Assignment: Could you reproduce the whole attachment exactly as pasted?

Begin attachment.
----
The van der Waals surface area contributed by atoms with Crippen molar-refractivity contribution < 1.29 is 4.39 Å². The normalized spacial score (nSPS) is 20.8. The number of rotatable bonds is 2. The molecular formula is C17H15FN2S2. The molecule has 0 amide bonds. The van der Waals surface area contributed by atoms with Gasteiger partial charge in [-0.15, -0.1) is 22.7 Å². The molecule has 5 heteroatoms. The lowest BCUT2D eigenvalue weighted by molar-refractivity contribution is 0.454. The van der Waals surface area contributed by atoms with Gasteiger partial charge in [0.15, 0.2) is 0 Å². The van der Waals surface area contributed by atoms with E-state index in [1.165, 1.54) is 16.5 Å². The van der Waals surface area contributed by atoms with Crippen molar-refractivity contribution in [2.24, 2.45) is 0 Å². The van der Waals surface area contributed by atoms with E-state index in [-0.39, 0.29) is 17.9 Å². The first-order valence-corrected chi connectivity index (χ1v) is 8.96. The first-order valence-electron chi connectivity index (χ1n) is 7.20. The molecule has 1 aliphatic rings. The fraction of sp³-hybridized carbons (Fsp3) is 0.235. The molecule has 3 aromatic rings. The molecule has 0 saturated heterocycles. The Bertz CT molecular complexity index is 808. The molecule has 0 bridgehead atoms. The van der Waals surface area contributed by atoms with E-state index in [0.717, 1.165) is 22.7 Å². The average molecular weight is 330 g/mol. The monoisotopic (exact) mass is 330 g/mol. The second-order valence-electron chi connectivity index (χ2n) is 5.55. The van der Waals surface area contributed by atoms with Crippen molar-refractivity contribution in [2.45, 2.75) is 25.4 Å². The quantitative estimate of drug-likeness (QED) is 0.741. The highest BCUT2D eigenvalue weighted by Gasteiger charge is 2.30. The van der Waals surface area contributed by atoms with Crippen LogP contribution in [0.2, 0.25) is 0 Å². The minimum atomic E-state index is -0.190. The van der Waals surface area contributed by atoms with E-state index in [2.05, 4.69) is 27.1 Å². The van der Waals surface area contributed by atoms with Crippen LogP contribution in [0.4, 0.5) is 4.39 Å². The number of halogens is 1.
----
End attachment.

The van der Waals surface area contributed by atoms with Crippen molar-refractivity contribution < 1.29 is 4.39 Å². The normalized spacial score (nSPS) is 20.8. The number of rotatable bonds is 2. The molecular formula is C17H15FN2S2. The molecule has 0 amide bonds. The van der Waals surface area contributed by atoms with Gasteiger partial charge in [-0.15, -0.1) is 22.7 Å². The molecule has 5 heteroatoms. The lowest BCUT2D eigenvalue weighted by molar-refractivity contribution is 0.454. The van der Waals surface area contributed by atoms with Gasteiger partial charge in [0.15, 0.2) is 0 Å². The van der Waals surface area contributed by atoms with E-state index in [1.165, 1.54) is 16.5 Å². The van der Waals surface area contributed by atoms with Crippen molar-refractivity contribution in [2.24, 2.45) is 0 Å². The van der Waals surface area contributed by atoms with E-state index in [-0.39, 0.29) is 17.9 Å². The first-order valence-corrected chi connectivity index (χ1v) is 8.96. The first-order valence-electron chi connectivity index (χ1n) is 7.20. The molecule has 1 aliphatic rings. The fraction of sp³-hybridized carbons (Fsp3) is 0.235. The molecule has 3 aromatic rings. The molecule has 0 saturated heterocycles. The Bertz CT molecular complexity index is 808. The molecule has 0 bridgehead atoms. The van der Waals surface area contributed by atoms with E-state index in [0.717, 1.165) is 22.7 Å². The average molecular weight is 330 g/mol. The monoisotopic (exact) mass is 330 g/mol. The second-order valence-electron chi connectivity index (χ2n) is 5.55. The van der Waals surface area contributed by atoms with Crippen molar-refractivity contribution in [2.45, 2.75) is 25.4 Å². The quantitative estimate of drug-likeness (QED) is 0.741. The highest BCUT2D eigenvalue weighted by Gasteiger charge is 2.30. The van der Waals surface area contributed by atoms with Crippen LogP contribution in [0.2, 0.25) is 0 Å². The minimum atomic E-state index is -0.190. The van der Waals surface area contributed by atoms with E-state index in [2.05, 4.69) is 27.1 Å². The van der Waals surface area contributed by atoms with Crippen LogP contribution in [0.4, 0.5) is 4.39 Å². The number of halogens is 1.